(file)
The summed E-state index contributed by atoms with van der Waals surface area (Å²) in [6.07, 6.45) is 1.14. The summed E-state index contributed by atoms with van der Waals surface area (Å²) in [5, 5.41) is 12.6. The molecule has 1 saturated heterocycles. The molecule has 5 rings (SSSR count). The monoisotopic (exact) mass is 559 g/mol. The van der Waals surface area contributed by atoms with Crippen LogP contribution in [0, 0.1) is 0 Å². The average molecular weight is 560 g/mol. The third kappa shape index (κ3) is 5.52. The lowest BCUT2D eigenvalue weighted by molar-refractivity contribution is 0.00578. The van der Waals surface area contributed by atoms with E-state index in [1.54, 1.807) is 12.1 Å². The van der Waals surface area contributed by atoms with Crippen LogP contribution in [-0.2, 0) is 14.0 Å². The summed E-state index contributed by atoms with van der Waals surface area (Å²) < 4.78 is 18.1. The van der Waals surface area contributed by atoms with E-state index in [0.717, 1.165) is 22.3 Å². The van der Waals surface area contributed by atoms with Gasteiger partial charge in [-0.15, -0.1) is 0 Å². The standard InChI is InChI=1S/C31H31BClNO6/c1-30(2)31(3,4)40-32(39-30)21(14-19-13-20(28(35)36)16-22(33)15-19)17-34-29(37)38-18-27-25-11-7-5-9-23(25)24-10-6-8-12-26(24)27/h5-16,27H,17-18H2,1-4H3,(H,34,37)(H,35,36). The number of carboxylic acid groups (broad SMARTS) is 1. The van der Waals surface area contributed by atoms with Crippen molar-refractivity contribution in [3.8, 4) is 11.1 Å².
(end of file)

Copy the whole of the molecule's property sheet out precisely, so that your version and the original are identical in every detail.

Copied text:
The summed E-state index contributed by atoms with van der Waals surface area (Å²) in [6.07, 6.45) is 1.14. The summed E-state index contributed by atoms with van der Waals surface area (Å²) in [5, 5.41) is 12.6. The molecule has 1 saturated heterocycles. The molecule has 5 rings (SSSR count). The monoisotopic (exact) mass is 559 g/mol. The van der Waals surface area contributed by atoms with Crippen LogP contribution in [0, 0.1) is 0 Å². The average molecular weight is 560 g/mol. The third kappa shape index (κ3) is 5.52. The lowest BCUT2D eigenvalue weighted by molar-refractivity contribution is 0.00578. The van der Waals surface area contributed by atoms with E-state index in [1.54, 1.807) is 12.1 Å². The van der Waals surface area contributed by atoms with Crippen LogP contribution in [-0.2, 0) is 14.0 Å². The summed E-state index contributed by atoms with van der Waals surface area (Å²) < 4.78 is 18.1. The van der Waals surface area contributed by atoms with E-state index in [0.717, 1.165) is 22.3 Å². The van der Waals surface area contributed by atoms with Gasteiger partial charge in [-0.15, -0.1) is 0 Å². The standard InChI is InChI=1S/C31H31BClNO6/c1-30(2)31(3,4)40-32(39-30)21(14-19-13-20(28(35)36)16-22(33)15-19)17-34-29(37)38-18-27-25-11-7-5-9-23(25)24-10-6-8-12-26(24)27/h5-16,27H,17-18H2,1-4H3,(H,34,37)(H,35,36). The number of carboxylic acid groups (broad SMARTS) is 1. The van der Waals surface area contributed by atoms with Crippen molar-refractivity contribution in [3.8, 4) is 11.1 Å².